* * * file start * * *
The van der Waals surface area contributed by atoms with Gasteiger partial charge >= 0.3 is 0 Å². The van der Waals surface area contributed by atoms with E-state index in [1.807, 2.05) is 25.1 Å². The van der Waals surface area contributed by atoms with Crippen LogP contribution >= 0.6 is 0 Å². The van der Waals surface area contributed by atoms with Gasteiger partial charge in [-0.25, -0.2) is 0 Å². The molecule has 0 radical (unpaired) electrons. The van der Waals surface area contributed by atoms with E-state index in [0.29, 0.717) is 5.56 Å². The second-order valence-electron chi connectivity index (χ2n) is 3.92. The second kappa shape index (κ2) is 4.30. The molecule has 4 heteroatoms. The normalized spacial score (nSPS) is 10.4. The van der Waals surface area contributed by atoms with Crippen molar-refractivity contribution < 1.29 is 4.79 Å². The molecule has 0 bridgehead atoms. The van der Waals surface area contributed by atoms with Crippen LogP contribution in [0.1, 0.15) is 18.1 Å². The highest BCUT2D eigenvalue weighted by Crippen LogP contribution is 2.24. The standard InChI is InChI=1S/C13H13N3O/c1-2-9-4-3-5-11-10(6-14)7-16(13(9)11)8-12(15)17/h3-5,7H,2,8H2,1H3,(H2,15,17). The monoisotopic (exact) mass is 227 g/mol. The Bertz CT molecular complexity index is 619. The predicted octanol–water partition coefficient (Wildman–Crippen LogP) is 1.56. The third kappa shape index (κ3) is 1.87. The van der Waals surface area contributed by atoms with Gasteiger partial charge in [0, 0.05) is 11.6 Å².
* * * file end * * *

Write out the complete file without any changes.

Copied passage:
The van der Waals surface area contributed by atoms with Gasteiger partial charge >= 0.3 is 0 Å². The van der Waals surface area contributed by atoms with E-state index in [1.807, 2.05) is 25.1 Å². The van der Waals surface area contributed by atoms with Crippen LogP contribution >= 0.6 is 0 Å². The van der Waals surface area contributed by atoms with Gasteiger partial charge in [-0.25, -0.2) is 0 Å². The molecule has 0 radical (unpaired) electrons. The van der Waals surface area contributed by atoms with E-state index in [0.29, 0.717) is 5.56 Å². The second-order valence-electron chi connectivity index (χ2n) is 3.92. The second kappa shape index (κ2) is 4.30. The molecule has 4 heteroatoms. The normalized spacial score (nSPS) is 10.4. The van der Waals surface area contributed by atoms with Crippen molar-refractivity contribution < 1.29 is 4.79 Å². The molecule has 0 bridgehead atoms. The van der Waals surface area contributed by atoms with Crippen LogP contribution in [0.1, 0.15) is 18.1 Å². The highest BCUT2D eigenvalue weighted by Crippen LogP contribution is 2.24. The standard InChI is InChI=1S/C13H13N3O/c1-2-9-4-3-5-11-10(6-14)7-16(13(9)11)8-12(15)17/h3-5,7H,2,8H2,1H3,(H2,15,17). The monoisotopic (exact) mass is 227 g/mol. The Bertz CT molecular complexity index is 619. The predicted octanol–water partition coefficient (Wildman–Crippen LogP) is 1.56. The third kappa shape index (κ3) is 1.87. The van der Waals surface area contributed by atoms with Gasteiger partial charge in [0, 0.05) is 11.6 Å².